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This is an archived page. See the current page
Archived old Fall-Spring tutorial abstracts: Tuturials 2000-2001 Tuturials 2001-2002 Tuturials 2002-2003 Tuturials 2003-2004 Tuturials 2004-2005 Tuturials 2005-2006 Tuturials 2006-2007
Archived old Summer tutorial abstracts: Summer 2001 Summer 2002 Summer 2003 Summer 2004 Summer 2005 Summer 2006 Summer 2007

There will be two tutorials offered this year: one each in the Fall and one in the Spring. More details on the tutorials will appear here later.

Fall 2007 Tutorial

Random graphs

Description: Paul Erdoes A random graph is a graph in which properties such as the number of graph vertices, graph edges, and connections between them are determined in some random way. The theory of random graphs, which was introduced by Erdos and Renyi, has now become indispensable to researchers in diverse areas. The main aim of this tutorial is to study several classical results in the area. More precisely, we will discuss the following topics:
  1. Models of random graphs.
  2. Properties of random graphs (small subgraphs, connectivity, matchings, cliques, independent sets and colouring).
  3. Extremal problems (Ramsey and Turan type results).
Prerequisites: Familiarity with elementary probability and basic graph theory will be useful but all the necessary probabilistic and graph theoretic prerequisites will be discussed during the lectures

For more information, contact Anh-Vinh Le (

Spring 2008 Tutorial

Clifford algebras and spinors

Description: William Clifford Clifford algebras, invented by William Clifford in 1876 in an attempt to build an analogue for quaternions in higher dimensions, are associative algebras generated by elements of some vector space modulo quadratic relations coming from a quadratic form on that vector space.

Not surprisingly, the theory of Clifford algebras has deep connections with the theory of quadratic forms and the theory of representations for classical groups. Clifford algebras can also be considered as deformations, or quantizations, of exterior algebra, meaning presence of a certain deformation theory. Splitting into even-graded and odd-graded components gives a Clifford algebra a structure of a superalgebra. Among the first examples of Clifford algebras, there are the field of complex numbers, viewed as an algebra, and the algebra of quaternions.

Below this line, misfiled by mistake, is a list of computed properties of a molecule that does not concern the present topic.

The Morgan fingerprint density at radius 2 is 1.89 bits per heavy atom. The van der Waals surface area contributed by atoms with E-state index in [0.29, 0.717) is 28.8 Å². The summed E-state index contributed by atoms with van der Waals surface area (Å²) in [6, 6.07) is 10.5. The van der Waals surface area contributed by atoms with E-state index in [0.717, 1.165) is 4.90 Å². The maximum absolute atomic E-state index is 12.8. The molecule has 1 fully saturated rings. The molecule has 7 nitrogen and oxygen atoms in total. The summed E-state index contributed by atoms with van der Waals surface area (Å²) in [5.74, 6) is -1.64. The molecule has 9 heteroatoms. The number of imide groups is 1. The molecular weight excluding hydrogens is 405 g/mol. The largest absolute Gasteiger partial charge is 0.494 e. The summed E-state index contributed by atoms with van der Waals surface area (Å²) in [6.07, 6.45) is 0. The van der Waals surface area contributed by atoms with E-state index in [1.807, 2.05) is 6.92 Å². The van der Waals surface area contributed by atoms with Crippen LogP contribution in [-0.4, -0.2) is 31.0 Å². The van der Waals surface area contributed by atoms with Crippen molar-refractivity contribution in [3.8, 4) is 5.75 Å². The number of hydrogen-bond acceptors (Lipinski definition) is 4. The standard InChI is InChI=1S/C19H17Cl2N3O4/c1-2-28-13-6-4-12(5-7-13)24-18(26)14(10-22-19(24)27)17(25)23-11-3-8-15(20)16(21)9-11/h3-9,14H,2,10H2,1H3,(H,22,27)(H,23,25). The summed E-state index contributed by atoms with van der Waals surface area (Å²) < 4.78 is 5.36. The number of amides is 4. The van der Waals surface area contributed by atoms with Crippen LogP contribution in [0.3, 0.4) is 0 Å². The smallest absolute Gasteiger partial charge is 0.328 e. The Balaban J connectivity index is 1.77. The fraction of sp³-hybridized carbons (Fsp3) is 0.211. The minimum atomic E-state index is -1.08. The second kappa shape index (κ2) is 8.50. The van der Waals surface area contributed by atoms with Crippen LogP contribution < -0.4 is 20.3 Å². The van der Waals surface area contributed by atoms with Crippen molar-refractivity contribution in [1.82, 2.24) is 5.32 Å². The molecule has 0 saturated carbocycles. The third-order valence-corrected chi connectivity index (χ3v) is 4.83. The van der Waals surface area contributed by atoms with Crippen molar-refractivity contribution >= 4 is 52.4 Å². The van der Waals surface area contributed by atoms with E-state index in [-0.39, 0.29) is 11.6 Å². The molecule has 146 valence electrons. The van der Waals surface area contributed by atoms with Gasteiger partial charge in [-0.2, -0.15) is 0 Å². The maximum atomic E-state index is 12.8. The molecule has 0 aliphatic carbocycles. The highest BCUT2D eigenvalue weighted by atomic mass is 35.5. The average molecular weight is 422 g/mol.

Spinors are elements of certain spaces (representations of Clifford algebras). They are widely used in physics, especially in field theory, where vector fields and spinor fields represent two possible types of relativistic particles.

The guideline for this tutorial is Ian Porteous' book "Clifford algebras and Classical Groups". The goal is to obtain a solid base in Clifford algebra theory and become familiar with spinors. The tutorial may be of interest for students who want to learn the actual mathematical base of modern physics (well, a small part of it). It also offers an opportunity to gain and/or advance skills in representation theory, linear algebra and classical groups, and to get a glimpse of super linear algebra.

Prerequisites: Math 122, 123 (or familiarity with the following notions: algebra, quadratic form, tensor power, orthogonal group, representation of a group or an algebra). Background in physics is not required.

For more information, contact Rina Anno (